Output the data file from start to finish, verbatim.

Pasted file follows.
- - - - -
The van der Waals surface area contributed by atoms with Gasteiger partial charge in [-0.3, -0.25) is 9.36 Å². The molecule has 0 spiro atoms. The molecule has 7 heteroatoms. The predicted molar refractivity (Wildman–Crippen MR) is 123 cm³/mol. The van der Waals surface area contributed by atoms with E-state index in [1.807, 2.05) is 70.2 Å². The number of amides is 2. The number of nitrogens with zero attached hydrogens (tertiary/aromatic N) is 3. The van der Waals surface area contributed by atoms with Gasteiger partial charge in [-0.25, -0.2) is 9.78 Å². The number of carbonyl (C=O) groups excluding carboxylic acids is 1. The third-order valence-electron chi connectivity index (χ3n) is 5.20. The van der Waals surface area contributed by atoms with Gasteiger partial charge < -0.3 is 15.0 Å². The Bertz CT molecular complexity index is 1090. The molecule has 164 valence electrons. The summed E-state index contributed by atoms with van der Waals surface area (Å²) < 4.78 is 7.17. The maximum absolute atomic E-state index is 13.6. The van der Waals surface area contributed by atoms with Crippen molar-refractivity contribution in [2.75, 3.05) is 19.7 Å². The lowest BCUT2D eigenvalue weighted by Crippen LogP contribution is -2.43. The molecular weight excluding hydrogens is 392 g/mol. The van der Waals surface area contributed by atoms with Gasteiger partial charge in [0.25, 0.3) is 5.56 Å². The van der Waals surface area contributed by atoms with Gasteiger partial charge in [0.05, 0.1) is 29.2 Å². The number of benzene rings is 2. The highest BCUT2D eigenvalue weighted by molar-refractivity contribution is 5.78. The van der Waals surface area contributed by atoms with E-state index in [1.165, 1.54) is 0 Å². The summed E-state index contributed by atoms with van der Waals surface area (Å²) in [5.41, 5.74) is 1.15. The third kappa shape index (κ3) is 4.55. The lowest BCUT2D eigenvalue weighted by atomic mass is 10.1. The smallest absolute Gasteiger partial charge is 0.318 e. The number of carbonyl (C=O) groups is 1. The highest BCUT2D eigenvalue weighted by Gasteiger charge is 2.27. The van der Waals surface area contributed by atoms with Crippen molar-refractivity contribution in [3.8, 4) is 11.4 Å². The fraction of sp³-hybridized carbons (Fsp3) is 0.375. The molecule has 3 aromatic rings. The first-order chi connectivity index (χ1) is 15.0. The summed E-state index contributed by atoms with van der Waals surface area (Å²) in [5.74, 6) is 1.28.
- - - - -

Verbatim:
The van der Waals surface area contributed by atoms with Gasteiger partial charge in [-0.3, -0.25) is 9.36 Å². The molecule has 0 spiro atoms. The molecule has 7 heteroatoms. The predicted molar refractivity (Wildman–Crippen MR) is 123 cm³/mol. The van der Waals surface area contributed by atoms with E-state index in [1.807, 2.05) is 70.2 Å². The number of amides is 2. The number of nitrogens with zero attached hydrogens (tertiary/aromatic N) is 3. The van der Waals surface area contributed by atoms with Gasteiger partial charge in [-0.25, -0.2) is 9.78 Å². The number of carbonyl (C=O) groups excluding carboxylic acids is 1. The third-order valence-electron chi connectivity index (χ3n) is 5.20. The van der Waals surface area contributed by atoms with Gasteiger partial charge < -0.3 is 15.0 Å². The Bertz CT molecular complexity index is 1090. The molecule has 164 valence electrons. The summed E-state index contributed by atoms with van der Waals surface area (Å²) < 4.78 is 7.17. The maximum absolute atomic E-state index is 13.6. The van der Waals surface area contributed by atoms with Crippen molar-refractivity contribution in [2.75, 3.05) is 19.7 Å². The lowest BCUT2D eigenvalue weighted by Crippen LogP contribution is -2.43. The molecular weight excluding hydrogens is 392 g/mol. The van der Waals surface area contributed by atoms with Gasteiger partial charge in [0.25, 0.3) is 5.56 Å². The van der Waals surface area contributed by atoms with Gasteiger partial charge in [0.05, 0.1) is 29.2 Å². The number of benzene rings is 2. The highest BCUT2D eigenvalue weighted by molar-refractivity contribution is 5.78. The van der Waals surface area contributed by atoms with E-state index in [1.165, 1.54) is 0 Å². The summed E-state index contributed by atoms with van der Waals surface area (Å²) in [5.41, 5.74) is 1.15. The third kappa shape index (κ3) is 4.55. The lowest BCUT2D eigenvalue weighted by atomic mass is 10.1. The smallest absolute Gasteiger partial charge is 0.318 e. The number of carbonyl (C=O) groups is 1. The highest BCUT2D eigenvalue weighted by Gasteiger charge is 2.27. The van der Waals surface area contributed by atoms with Crippen molar-refractivity contribution in [3.8, 4) is 11.4 Å². The fraction of sp³-hybridized carbons (Fsp3) is 0.375. The molecule has 3 aromatic rings. The first-order chi connectivity index (χ1) is 15.0. The summed E-state index contributed by atoms with van der Waals surface area (Å²) in [5.74, 6) is 1.28.